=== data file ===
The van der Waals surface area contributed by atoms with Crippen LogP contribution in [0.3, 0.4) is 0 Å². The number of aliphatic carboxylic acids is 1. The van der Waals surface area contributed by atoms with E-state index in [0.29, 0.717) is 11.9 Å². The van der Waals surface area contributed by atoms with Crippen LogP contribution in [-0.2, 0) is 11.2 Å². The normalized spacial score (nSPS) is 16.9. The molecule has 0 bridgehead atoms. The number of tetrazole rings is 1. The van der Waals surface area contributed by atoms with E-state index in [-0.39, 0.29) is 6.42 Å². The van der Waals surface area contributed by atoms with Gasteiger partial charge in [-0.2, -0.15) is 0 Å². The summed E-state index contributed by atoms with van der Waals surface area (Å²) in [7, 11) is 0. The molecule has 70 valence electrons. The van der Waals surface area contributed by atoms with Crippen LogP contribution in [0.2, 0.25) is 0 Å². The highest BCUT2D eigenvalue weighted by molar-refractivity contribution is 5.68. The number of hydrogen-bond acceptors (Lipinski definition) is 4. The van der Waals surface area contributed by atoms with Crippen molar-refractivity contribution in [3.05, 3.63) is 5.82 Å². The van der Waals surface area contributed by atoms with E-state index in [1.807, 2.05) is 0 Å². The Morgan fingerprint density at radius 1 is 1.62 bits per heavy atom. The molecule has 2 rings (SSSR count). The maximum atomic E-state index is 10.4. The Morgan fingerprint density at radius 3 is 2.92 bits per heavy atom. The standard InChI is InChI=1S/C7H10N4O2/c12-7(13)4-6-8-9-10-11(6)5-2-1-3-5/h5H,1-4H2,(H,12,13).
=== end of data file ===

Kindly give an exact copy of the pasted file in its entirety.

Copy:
The van der Waals surface area contributed by atoms with Crippen LogP contribution in [0.3, 0.4) is 0 Å². The number of aliphatic carboxylic acids is 1. The van der Waals surface area contributed by atoms with E-state index in [0.29, 0.717) is 11.9 Å². The van der Waals surface area contributed by atoms with Crippen LogP contribution in [-0.2, 0) is 11.2 Å². The normalized spacial score (nSPS) is 16.9. The molecule has 0 bridgehead atoms. The number of tetrazole rings is 1. The van der Waals surface area contributed by atoms with E-state index in [-0.39, 0.29) is 6.42 Å². The van der Waals surface area contributed by atoms with Gasteiger partial charge in [-0.2, -0.15) is 0 Å². The summed E-state index contributed by atoms with van der Waals surface area (Å²) in [7, 11) is 0. The molecule has 70 valence electrons. The van der Waals surface area contributed by atoms with Crippen LogP contribution in [0.2, 0.25) is 0 Å². The highest BCUT2D eigenvalue weighted by molar-refractivity contribution is 5.68. The number of hydrogen-bond acceptors (Lipinski definition) is 4. The van der Waals surface area contributed by atoms with Crippen molar-refractivity contribution in [3.05, 3.63) is 5.82 Å². The van der Waals surface area contributed by atoms with E-state index in [1.807, 2.05) is 0 Å². The Morgan fingerprint density at radius 1 is 1.62 bits per heavy atom. The molecule has 2 rings (SSSR count). The maximum atomic E-state index is 10.4. The Morgan fingerprint density at radius 3 is 2.92 bits per heavy atom. The standard InChI is InChI=1S/C7H10N4O2/c12-7(13)4-6-8-9-10-11(6)5-2-1-3-5/h5H,1-4H2,(H,12,13).